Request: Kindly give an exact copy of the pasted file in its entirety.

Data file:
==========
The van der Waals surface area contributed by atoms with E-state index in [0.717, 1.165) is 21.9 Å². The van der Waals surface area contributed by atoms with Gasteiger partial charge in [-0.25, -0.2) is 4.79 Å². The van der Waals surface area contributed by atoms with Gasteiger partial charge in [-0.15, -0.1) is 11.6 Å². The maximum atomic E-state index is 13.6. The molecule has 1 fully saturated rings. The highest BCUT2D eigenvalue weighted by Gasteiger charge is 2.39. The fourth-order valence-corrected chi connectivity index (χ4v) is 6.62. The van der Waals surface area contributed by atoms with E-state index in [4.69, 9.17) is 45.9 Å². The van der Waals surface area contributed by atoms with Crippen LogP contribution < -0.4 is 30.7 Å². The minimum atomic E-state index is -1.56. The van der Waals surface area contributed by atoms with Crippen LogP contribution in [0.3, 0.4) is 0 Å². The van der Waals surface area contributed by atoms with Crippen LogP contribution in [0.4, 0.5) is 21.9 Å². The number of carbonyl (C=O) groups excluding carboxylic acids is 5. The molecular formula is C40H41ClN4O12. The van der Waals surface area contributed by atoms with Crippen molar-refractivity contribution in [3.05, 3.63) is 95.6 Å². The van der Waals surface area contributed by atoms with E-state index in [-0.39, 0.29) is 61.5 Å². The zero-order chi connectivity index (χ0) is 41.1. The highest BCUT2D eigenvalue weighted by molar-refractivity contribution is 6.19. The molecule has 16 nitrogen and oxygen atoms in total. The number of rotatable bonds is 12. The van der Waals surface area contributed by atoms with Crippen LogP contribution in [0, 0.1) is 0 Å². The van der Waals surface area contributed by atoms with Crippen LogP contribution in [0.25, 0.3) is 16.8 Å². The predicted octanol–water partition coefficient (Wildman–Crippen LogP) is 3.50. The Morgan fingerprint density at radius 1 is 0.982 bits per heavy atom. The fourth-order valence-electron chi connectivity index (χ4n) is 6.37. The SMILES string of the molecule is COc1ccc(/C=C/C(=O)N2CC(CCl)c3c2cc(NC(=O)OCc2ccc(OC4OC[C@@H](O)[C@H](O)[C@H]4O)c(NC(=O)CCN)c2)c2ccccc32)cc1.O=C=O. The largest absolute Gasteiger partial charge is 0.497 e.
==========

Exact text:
The van der Waals surface area contributed by atoms with E-state index in [0.717, 1.165) is 21.9 Å². The van der Waals surface area contributed by atoms with Gasteiger partial charge in [-0.25, -0.2) is 4.79 Å². The van der Waals surface area contributed by atoms with Gasteiger partial charge in [-0.15, -0.1) is 11.6 Å². The maximum atomic E-state index is 13.6. The molecule has 1 fully saturated rings. The highest BCUT2D eigenvalue weighted by Gasteiger charge is 2.39. The fourth-order valence-corrected chi connectivity index (χ4v) is 6.62. The van der Waals surface area contributed by atoms with E-state index in [4.69, 9.17) is 45.9 Å². The van der Waals surface area contributed by atoms with Crippen LogP contribution < -0.4 is 30.7 Å². The minimum atomic E-state index is -1.56. The van der Waals surface area contributed by atoms with Crippen LogP contribution in [0.3, 0.4) is 0 Å². The van der Waals surface area contributed by atoms with Crippen LogP contribution in [0.4, 0.5) is 21.9 Å². The number of carbonyl (C=O) groups excluding carboxylic acids is 5. The molecular formula is C40H41ClN4O12. The van der Waals surface area contributed by atoms with Crippen molar-refractivity contribution in [3.05, 3.63) is 95.6 Å². The van der Waals surface area contributed by atoms with E-state index in [-0.39, 0.29) is 61.5 Å². The zero-order chi connectivity index (χ0) is 41.1. The highest BCUT2D eigenvalue weighted by molar-refractivity contribution is 6.19. The molecule has 16 nitrogen and oxygen atoms in total. The number of rotatable bonds is 12. The van der Waals surface area contributed by atoms with Crippen LogP contribution in [0, 0.1) is 0 Å². The van der Waals surface area contributed by atoms with Crippen LogP contribution in [0.25, 0.3) is 16.8 Å². The predicted octanol–water partition coefficient (Wildman–Crippen LogP) is 3.50. The Morgan fingerprint density at radius 1 is 0.982 bits per heavy atom. The fourth-order valence-electron chi connectivity index (χ4n) is 6.37. The SMILES string of the molecule is COc1ccc(/C=C/C(=O)N2CC(CCl)c3c2cc(NC(=O)OCc2ccc(OC4OC[C@@H](O)[C@H](O)[C@H]4O)c(NC(=O)CCN)c2)c2ccccc32)cc1.O=C=O. The largest absolute Gasteiger partial charge is 0.497 e.